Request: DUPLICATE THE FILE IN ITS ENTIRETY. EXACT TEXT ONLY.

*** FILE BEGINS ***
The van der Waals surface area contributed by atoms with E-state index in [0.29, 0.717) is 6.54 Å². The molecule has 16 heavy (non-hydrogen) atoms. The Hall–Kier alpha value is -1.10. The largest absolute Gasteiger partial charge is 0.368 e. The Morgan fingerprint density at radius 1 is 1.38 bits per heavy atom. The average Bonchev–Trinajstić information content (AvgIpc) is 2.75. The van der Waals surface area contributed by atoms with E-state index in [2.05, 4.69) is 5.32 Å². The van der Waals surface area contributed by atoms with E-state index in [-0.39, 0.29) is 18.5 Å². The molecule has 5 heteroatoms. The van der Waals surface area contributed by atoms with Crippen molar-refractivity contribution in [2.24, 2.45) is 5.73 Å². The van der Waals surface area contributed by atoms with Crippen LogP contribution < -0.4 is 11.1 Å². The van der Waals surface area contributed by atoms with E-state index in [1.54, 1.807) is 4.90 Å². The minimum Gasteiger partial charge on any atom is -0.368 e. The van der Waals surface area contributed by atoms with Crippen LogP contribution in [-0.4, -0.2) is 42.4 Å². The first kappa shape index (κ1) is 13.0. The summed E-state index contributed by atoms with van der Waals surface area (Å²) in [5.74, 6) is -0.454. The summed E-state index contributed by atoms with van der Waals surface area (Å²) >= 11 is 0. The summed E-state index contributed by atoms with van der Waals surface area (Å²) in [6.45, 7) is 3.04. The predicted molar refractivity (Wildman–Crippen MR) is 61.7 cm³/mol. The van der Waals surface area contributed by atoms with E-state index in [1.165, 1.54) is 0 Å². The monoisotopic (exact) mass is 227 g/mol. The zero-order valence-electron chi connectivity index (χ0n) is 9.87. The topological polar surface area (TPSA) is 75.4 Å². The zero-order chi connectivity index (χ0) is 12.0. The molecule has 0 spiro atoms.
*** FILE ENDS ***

The van der Waals surface area contributed by atoms with E-state index in [0.29, 0.717) is 6.54 Å². The molecule has 16 heavy (non-hydrogen) atoms. The Hall–Kier alpha value is -1.10. The largest absolute Gasteiger partial charge is 0.368 e. The Morgan fingerprint density at radius 1 is 1.38 bits per heavy atom. The average Bonchev–Trinajstić information content (AvgIpc) is 2.75. The van der Waals surface area contributed by atoms with E-state index in [2.05, 4.69) is 5.32 Å². The van der Waals surface area contributed by atoms with E-state index in [-0.39, 0.29) is 18.5 Å². The molecule has 5 heteroatoms. The van der Waals surface area contributed by atoms with Crippen molar-refractivity contribution in [2.24, 2.45) is 5.73 Å². The van der Waals surface area contributed by atoms with Crippen LogP contribution < -0.4 is 11.1 Å². The van der Waals surface area contributed by atoms with E-state index in [1.54, 1.807) is 4.90 Å². The minimum Gasteiger partial charge on any atom is -0.368 e. The van der Waals surface area contributed by atoms with Crippen LogP contribution in [-0.4, -0.2) is 42.4 Å². The first kappa shape index (κ1) is 13.0. The summed E-state index contributed by atoms with van der Waals surface area (Å²) in [5.74, 6) is -0.454. The summed E-state index contributed by atoms with van der Waals surface area (Å²) >= 11 is 0. The summed E-state index contributed by atoms with van der Waals surface area (Å²) in [6.45, 7) is 3.04. The predicted molar refractivity (Wildman–Crippen MR) is 61.7 cm³/mol. The van der Waals surface area contributed by atoms with E-state index in [1.165, 1.54) is 0 Å². The monoisotopic (exact) mass is 227 g/mol. The zero-order valence-electron chi connectivity index (χ0n) is 9.87. The topological polar surface area (TPSA) is 75.4 Å². The zero-order chi connectivity index (χ0) is 12.0. The molecule has 0 spiro atoms.